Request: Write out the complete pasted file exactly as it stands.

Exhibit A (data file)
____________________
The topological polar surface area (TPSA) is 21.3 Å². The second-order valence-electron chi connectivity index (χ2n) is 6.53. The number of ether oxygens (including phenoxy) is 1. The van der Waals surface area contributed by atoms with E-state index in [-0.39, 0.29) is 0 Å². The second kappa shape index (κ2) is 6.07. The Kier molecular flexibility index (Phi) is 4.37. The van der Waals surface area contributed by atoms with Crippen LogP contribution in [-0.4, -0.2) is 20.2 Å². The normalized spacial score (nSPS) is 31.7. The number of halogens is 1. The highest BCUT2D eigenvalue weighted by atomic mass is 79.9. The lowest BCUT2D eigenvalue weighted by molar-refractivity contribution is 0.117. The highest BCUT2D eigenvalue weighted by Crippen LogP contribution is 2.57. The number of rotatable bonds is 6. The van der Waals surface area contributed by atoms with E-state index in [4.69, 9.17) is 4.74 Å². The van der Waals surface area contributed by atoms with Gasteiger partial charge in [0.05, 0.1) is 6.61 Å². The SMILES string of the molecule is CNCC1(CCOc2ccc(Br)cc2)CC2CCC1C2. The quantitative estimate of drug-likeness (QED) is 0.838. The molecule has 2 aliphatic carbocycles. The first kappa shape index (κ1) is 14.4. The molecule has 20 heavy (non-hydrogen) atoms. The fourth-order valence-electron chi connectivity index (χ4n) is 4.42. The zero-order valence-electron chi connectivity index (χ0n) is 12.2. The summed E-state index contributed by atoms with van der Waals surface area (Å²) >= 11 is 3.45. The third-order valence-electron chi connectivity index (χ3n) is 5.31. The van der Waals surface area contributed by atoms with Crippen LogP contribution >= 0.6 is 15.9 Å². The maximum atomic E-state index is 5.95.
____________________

The topological polar surface area (TPSA) is 21.3 Å². The second-order valence-electron chi connectivity index (χ2n) is 6.53. The number of ether oxygens (including phenoxy) is 1. The van der Waals surface area contributed by atoms with E-state index in [-0.39, 0.29) is 0 Å². The second kappa shape index (κ2) is 6.07. The Kier molecular flexibility index (Phi) is 4.37. The van der Waals surface area contributed by atoms with Crippen LogP contribution in [-0.4, -0.2) is 20.2 Å². The normalized spacial score (nSPS) is 31.7. The number of halogens is 1. The highest BCUT2D eigenvalue weighted by atomic mass is 79.9. The lowest BCUT2D eigenvalue weighted by molar-refractivity contribution is 0.117. The highest BCUT2D eigenvalue weighted by Crippen LogP contribution is 2.57. The number of rotatable bonds is 6. The van der Waals surface area contributed by atoms with E-state index in [4.69, 9.17) is 4.74 Å². The van der Waals surface area contributed by atoms with Gasteiger partial charge in [0.05, 0.1) is 6.61 Å². The SMILES string of the molecule is CNCC1(CCOc2ccc(Br)cc2)CC2CCC1C2. The quantitative estimate of drug-likeness (QED) is 0.838. The molecule has 2 aliphatic carbocycles. The first kappa shape index (κ1) is 14.4. The molecule has 20 heavy (non-hydrogen) atoms. The fourth-order valence-electron chi connectivity index (χ4n) is 4.42. The zero-order valence-electron chi connectivity index (χ0n) is 12.2. The summed E-state index contributed by atoms with van der Waals surface area (Å²) >= 11 is 3.45. The third-order valence-electron chi connectivity index (χ3n) is 5.31. The van der Waals surface area contributed by atoms with Crippen LogP contribution >= 0.6 is 15.9 Å². The maximum atomic E-state index is 5.95.